Wednesday, 17 January 2018

How to grow a cactus in a recycled coffee pot

Cactus in a coffee pot Green Fingered Blog
What can you recycle to use as a plant pot? I re-use or recycle things whenever I can, so I thought I'd share this little idea with you. It saved me throwing something away, saved me having to buy a new container, and makes a slightly unusual addition to the windowsill.

I hate throwing things away unnecessarily, it seems such a waste. And I'm not keen on spending money on something new when I've already got something that can do the job just as well. 


Scroll to the bottom of this post for a really useful infographic full of simple tips on growing succulents from my friends at Quill.com


Re-using things is not only cheaper, but a more sustainable way of living, helping to reduce your impact on the environment. Re-purposing something uses less energy, and creates less carbon emissions, than manufacturing a new one, or commercially recycling an old one. For me, a broken coffee machine was the perfect opportunity to put the remaining pot to good use.

How to grow a cactus in a recycled coffee pot

Pin for later:



Sadly the coffee machine itself had to go to my local recycling centre, but the glass jug was still in tact, so I decided to plant it up. Being glass, I couldn't put a drainage hole in the bottom which is normally used to maintain well drained compost. It will contain any water rather than it draining through the bottom. 

But as cacti don't need much water they should be suited to a pot that I don't want to be watering. So it was, that my plan for planting cacti in a coffee pot came about. Here's what I did:

I did have to buy some specialist cactus compost, and some gravel. Both these came in single use plastic bags by the way - just how do we eliminate these from our supply chains?
Cacti, compost and gravel for a Cactus in a coffee pot Green Fingered Blog
The ingredients for cacti in a coffee pot
I bought three small cacti (also in plastic pots but these will definitely not get thrown away, but used again many times) and the total cost of this mini project was only about £12 in total. Not bad for starting from scratch with plants which require quite particular soil conditions.

The plants are:
  • Aloe comptonii - Thick, bluish-green leaves that arch upwards.
  • Thrixanthocereus senilis - Column shaped with surprisingly soft white spines
  • Mammilaria - forms several smaller very spiny green columns. 
Though from different parts of the world, they are all naturally found in dry, arid and sunny conditions, so should survive together in the same pot.

I rinsed out the coffee pot and filled it to about a third full with ordinary horticultural grit that I had already had in the garden. 

The most important condition for these cacti is for it to be dry and well drained. 

They are adapted to retain moisture for long periods inside their structure, but are not good at tolerating wetness around their roots, which can cause them to rot and die. 

With no drainage holes in my pot, this means watering very sparingly, and including plenty of grit in the pot so that they won't be sat in water at any stage. 

With minimal watering, any that does make it to the bottom of the pot should get taken up slowly or evaporate.

Coffee pot with base layer of grit Cactus in a coffee pot Green Fingered Blog
The measurements on the coffee pot are helpful -
               the base layer of gravel goes up to about 4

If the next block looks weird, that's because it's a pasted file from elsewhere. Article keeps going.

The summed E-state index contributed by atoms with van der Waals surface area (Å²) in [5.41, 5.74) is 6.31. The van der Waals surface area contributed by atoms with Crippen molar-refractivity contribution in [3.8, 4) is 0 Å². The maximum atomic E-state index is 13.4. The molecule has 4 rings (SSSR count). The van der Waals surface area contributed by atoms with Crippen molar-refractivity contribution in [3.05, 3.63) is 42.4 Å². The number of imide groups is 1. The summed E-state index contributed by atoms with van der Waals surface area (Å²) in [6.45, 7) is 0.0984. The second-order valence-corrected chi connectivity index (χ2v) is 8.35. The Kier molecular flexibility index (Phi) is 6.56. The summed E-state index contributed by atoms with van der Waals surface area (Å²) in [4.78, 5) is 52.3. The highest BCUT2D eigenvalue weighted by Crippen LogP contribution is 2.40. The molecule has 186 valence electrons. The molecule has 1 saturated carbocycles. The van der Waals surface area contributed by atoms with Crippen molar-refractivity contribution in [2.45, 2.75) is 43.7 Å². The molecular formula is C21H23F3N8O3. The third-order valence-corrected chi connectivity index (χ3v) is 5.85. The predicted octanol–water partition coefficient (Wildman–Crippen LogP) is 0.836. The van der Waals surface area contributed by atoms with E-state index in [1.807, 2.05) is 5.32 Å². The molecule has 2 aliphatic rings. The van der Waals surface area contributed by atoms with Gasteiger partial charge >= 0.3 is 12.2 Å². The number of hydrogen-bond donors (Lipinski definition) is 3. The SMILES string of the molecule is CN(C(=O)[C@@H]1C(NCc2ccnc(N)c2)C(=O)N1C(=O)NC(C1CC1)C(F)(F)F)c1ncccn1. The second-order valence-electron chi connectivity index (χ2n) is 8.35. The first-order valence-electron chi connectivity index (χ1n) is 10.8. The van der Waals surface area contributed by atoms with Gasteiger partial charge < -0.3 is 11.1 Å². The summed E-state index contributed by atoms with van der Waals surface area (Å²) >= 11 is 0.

Having provided a free draining base layer of grit, I added a layer of cactus compost to about a third of the way from the rim of the pot. This is also a free draining mix, containing sand and fine grit. It's also formulated to the right balance of nutrients that cacti need. 

This is important as there is little opportunity to give them a liquid feed as won't be watering them very often as I've explained. A solid feed is also not very practical since they will be mulched with decorative gravel.


GREEN FINGERS TIP
GREEN FINGERS TIP: In a narrow rimmed container like this, add a thin layer of compost, then place the plants in position and fill the rest of the compost around them. This is a lot less fiddly than putting all the compost in and then trying to make holes to plant them in afterwards.



After firming the compost around the base of each plant, making sure they ended up at the same depth they were in their pots, I added a layer of white gravel on the surface. 

The horticultural grit used for the base layer could also be used for this, but the white looks better. It's not only there for aesthetic reasons though. As well as looking good, it also protects the plants from any direct moisture.


Cactus in a coffee pot Green Fingered Blog
Cacti in a coffee pot - cheap, easy and fairly sustainable!
I watered them in a little, to help everything settle in the pot. After that they will need very little watering, as they're perfectly suited to long dry periods in nature. The occasional dribble, maybe once a month, is all they should need. 

They are on the brightest south facing windowsill that I have. I may move them out of the direct sun in summer - tomatoes will take their place - but they need a good amount of light all year round.

Have you used anything unusual as a container for your houseplants? What's the most interesting thing you've managed to recycle as a plant pot? Please share your inspirational ideas on the Green Fingered Blog Facebook page, with a photo if you can. It would be great to see some of your wacky, wonderful creations!

  Follow


As promised, here are some simple tips on growing a whole range of succulents, from my friends at Quill.com


Home Matters Linky Party - Grab Button

2 comments:

  1. This is such a great idea for reusing something most people would throw out. Thanks for sharing at #HomeMattersParty

    ReplyDelete
  2. Thanks Donna, I hate to waste anything so I'll be posting more recycling ideas in the future too!

    ReplyDelete